UI Gallery series presents Sunshine


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Andrew Saito wanted to be original when deciding upon a career. Growing up in Los Angeles, he developed the idea of becoming a screenwriter. But that soon faded.

“I thought that was a very original career idea, and then I realized that everyone in LA has a script or has written a script,” he said.

While taking undergraduate courses at the University of California-Berkeley, he developed a passion for writing plays. Now studying in the University of Iowa’s Playwrights’ Workshop, he is in his last semester of graduate school, and doesn’t know where he’ll end up over the next few years. He may stay in Iowa City, he may move to the Bay Area in California, or he may be in Papua New Guinea.

“There are lots of things I want to do in the next few years, so we’ll see what happens,” he said.

For now, Saito is focusing on his latest creation, Sunshine. The play will open at 8 p.m. today in the Theatre Building’s Theatre B as a part of the Gallery Series. Performances will continue at 8 p.m. through Saturday and at 2 p.m. on Feb. 27. Admission is $5, free for UI students with valid IDs.

Sunshine is inspired by his growing interest in Latin American cultures. The story follows the journey of two women who are persecuted and imprisoned for opposing a dictatorial regime.

“The country is never named, and that was on purpose,” Saito said. “The play is very much inspired by the widespread disappearance of citizens in Argentina and Chile in the 1970s and ’80s.”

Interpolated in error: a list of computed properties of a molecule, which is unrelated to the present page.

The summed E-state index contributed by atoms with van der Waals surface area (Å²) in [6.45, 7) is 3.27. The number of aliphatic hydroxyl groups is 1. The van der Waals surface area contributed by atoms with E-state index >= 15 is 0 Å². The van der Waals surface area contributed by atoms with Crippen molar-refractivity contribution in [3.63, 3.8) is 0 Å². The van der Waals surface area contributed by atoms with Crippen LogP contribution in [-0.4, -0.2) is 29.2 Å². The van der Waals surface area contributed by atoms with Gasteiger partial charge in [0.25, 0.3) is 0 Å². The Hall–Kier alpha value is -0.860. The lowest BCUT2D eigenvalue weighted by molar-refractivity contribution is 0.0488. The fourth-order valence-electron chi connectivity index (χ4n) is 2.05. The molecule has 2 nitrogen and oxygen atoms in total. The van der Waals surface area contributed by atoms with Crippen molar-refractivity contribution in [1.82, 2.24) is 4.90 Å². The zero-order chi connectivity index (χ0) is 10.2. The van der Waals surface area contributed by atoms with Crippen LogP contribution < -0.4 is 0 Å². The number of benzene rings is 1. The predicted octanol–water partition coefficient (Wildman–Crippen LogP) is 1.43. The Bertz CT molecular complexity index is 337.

The playwright also drew inspiration from the treatment of the prisoners of Guantánamo Bay and Abu Ghraib, in which many prisoners underwent torture and some were wrongfully imprisoned, he said. Sunshine was also written with influences by the Peruvian theater company Yuyachkani, with which he spent some time.

“It has had a great aesthetics influence on me, so the play is dedicated to it,” Saito said. “My visual and physical storytelling in theater comes very much from that theater company.”

His many travels in such Latin American countries as Mexico, Guatemala, and Peru have had an effect on him; many of his experiences wind up in his writing.

“I regularly go back to all three of those countries and am wanting to expand,” he said. “Part of the reason I keep going back is I develop these relationships and friendships, so I want to keep heeding those.”

He feels blessed about the production of Sunshine, saying the play has grown immensely since rehearsal began last month.

Director Nathan Halvorson has worked with him to find the essence of the play. Sunshine is intense, Halvorson said, at times violent but beautiful nonetheless.

“We’ve worked very closely trying to find the play’s voice,” he said. “I think this play is spectacular; what [Saito] wants to talk about is really important.”

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